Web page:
Your Digital Footprint Matters

As the average teen spends seven to eight hours a day consumed with technology. It may not be surprising that the not-for-profit KidsMatter wanted to draw awareness to online safety. The group held a program for parents at Naperville Central High School called “Your Digital Footprint Matters,” where a panel of experts offered advice for protecting kids from cyber bullying.

“KidsMatter believes that this issue is a critical one for our community and our role is to connect parents and students to resources to help them deal with at-risk issues,” said IdaLynn Wenhold, Executive Director for KidsMatter. “Cyber bullying is one of those issue.”

Sarah Migas works in the high-tech crimes unit of the Attorney General’s office. Her presentation centered around the importance of teaching children to be responsible digital citizens. But first, parents have to be more familiar with social networking sites themselves.

“If used properly as a parenting tool, it’s really a mirror into our kids lives that will help guide conversations with our kids,” said Migas, Internet Safety Specialist.

Detective Rich Wistocki of the Naperville Police Department investigates roughly 120 cases of online abuse each year.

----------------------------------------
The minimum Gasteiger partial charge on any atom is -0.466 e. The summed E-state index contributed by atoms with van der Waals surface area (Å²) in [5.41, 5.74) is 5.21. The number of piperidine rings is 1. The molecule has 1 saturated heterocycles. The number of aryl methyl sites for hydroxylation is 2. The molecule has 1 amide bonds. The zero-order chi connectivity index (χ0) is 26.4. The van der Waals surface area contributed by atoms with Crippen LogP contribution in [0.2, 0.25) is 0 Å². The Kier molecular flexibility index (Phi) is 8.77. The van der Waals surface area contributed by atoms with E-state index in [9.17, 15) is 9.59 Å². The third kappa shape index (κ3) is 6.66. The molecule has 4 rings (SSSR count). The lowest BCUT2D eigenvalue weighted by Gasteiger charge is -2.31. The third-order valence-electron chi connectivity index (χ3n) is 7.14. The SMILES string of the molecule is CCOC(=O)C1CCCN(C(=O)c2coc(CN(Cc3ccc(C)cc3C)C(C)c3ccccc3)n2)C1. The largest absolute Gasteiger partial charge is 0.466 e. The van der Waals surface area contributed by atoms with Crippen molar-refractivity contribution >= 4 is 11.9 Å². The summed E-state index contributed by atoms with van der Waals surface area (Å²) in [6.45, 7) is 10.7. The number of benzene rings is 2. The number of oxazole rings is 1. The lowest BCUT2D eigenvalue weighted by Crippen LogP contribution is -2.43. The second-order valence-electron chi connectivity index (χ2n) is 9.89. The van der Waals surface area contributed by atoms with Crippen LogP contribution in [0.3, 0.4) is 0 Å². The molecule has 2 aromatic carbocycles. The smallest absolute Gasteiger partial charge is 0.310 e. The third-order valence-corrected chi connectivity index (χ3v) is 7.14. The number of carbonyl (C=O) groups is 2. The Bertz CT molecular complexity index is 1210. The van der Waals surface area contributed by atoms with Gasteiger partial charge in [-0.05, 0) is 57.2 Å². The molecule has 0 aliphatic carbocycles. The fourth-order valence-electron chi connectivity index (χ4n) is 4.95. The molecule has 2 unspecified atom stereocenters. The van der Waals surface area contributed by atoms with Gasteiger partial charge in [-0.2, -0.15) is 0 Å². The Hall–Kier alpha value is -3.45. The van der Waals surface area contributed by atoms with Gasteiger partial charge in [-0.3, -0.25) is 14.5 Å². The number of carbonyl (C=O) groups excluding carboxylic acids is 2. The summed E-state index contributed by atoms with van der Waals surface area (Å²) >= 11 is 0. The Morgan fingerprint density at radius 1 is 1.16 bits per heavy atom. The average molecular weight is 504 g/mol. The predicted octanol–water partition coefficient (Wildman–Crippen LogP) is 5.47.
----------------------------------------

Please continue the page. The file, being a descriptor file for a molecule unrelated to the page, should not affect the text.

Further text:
He discussed the dangers of cyberspace and how easily predators can take advantage of children through social media and online applications. He urges parents to monitor their kid’s activity on the web and says smart phones should not be allowed in the bedroom at night.

“When you allow your kids to bring their phones into their bedroom, you’re letting predators into their bedroom,” Wistocki said. “Would you do that normally? Leave the door open, ‘Hey predator come on in and do whatever you want to my daughter.’”

Parents can use software called TrueCare, which monitors activity on social networking sites, alerting parents when certain words or phrases are used, often relating to sex, drugs, or violence.

“The beauty of that it is that it forces you have to a conversation with them about what’s acceptable and what’s not acceptable,” said Mike Skarr, a TrueCare Advisor.

Some parents came to the forum because they found their teen’s online and texting conversations to not only be unacceptable, but frightening.

“They seem to be desensitized on the language that’s used on the different online networks,” said Naperville mom Laurie Wright. “It just concerns me.”

Parents who missed out can watch the entire program on NCTV17. Check our website for air times.

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